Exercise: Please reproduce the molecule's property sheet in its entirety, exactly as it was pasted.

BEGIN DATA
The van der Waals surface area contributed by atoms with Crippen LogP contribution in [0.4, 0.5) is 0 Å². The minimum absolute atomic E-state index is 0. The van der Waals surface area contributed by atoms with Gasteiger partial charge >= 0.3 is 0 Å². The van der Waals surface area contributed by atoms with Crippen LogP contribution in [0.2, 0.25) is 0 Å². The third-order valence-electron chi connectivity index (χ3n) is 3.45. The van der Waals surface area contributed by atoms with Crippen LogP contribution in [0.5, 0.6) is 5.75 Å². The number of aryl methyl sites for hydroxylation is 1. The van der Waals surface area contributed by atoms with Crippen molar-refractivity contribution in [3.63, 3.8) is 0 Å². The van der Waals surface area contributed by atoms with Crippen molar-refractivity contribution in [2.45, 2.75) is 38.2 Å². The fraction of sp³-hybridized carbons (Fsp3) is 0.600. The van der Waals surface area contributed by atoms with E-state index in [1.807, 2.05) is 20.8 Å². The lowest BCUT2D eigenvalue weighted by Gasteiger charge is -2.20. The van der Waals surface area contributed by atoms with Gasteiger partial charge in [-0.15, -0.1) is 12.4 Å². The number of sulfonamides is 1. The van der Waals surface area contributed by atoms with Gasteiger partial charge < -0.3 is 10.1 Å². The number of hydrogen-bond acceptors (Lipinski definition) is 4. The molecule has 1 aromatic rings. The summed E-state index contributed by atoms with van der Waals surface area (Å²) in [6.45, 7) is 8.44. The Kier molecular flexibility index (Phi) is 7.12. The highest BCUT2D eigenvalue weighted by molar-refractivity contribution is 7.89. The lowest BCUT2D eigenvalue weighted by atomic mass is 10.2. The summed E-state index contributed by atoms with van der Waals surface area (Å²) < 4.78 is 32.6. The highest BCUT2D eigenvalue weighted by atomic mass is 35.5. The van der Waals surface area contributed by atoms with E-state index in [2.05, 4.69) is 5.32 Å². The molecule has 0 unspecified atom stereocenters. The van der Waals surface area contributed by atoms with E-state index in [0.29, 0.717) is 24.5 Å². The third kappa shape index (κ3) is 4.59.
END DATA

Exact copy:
The van der Waals surface area contributed by atoms with Crippen LogP contribution in [0.4, 0.5) is 0 Å². The minimum absolute atomic E-state index is 0. The van der Waals surface area contributed by atoms with Gasteiger partial charge >= 0.3 is 0 Å². The van der Waals surface area contributed by atoms with Crippen LogP contribution in [0.2, 0.25) is 0 Å². The third-order valence-electron chi connectivity index (χ3n) is 3.45. The van der Waals surface area contributed by atoms with Crippen LogP contribution in [0.5, 0.6) is 5.75 Å². The number of aryl methyl sites for hydroxylation is 1. The van der Waals surface area contributed by atoms with Crippen molar-refractivity contribution in [3.63, 3.8) is 0 Å². The van der Waals surface area contributed by atoms with Crippen molar-refractivity contribution in [2.45, 2.75) is 38.2 Å². The fraction of sp³-hybridized carbons (Fsp3) is 0.600. The van der Waals surface area contributed by atoms with E-state index in [1.807, 2.05) is 20.8 Å². The lowest BCUT2D eigenvalue weighted by Gasteiger charge is -2.20. The van der Waals surface area contributed by atoms with Gasteiger partial charge in [-0.15, -0.1) is 12.4 Å². The number of sulfonamides is 1. The van der Waals surface area contributed by atoms with Gasteiger partial charge < -0.3 is 10.1 Å². The number of hydrogen-bond acceptors (Lipinski definition) is 4. The molecule has 1 aromatic rings. The summed E-state index contributed by atoms with van der Waals surface area (Å²) in [6.45, 7) is 8.44. The Kier molecular flexibility index (Phi) is 7.12. The highest BCUT2D eigenvalue weighted by molar-refractivity contribution is 7.89. The lowest BCUT2D eigenvalue weighted by atomic mass is 10.2. The summed E-state index contributed by atoms with van der Waals surface area (Å²) < 4.78 is 32.6. The highest BCUT2D eigenvalue weighted by atomic mass is 35.5. The van der Waals surface area contributed by atoms with E-state index in [2.05, 4.69) is 5.32 Å². The molecule has 0 unspecified atom stereocenters. The van der Waals surface area contributed by atoms with E-state index in [0.29, 0.717) is 24.5 Å². The third kappa shape index (κ3) is 4.59.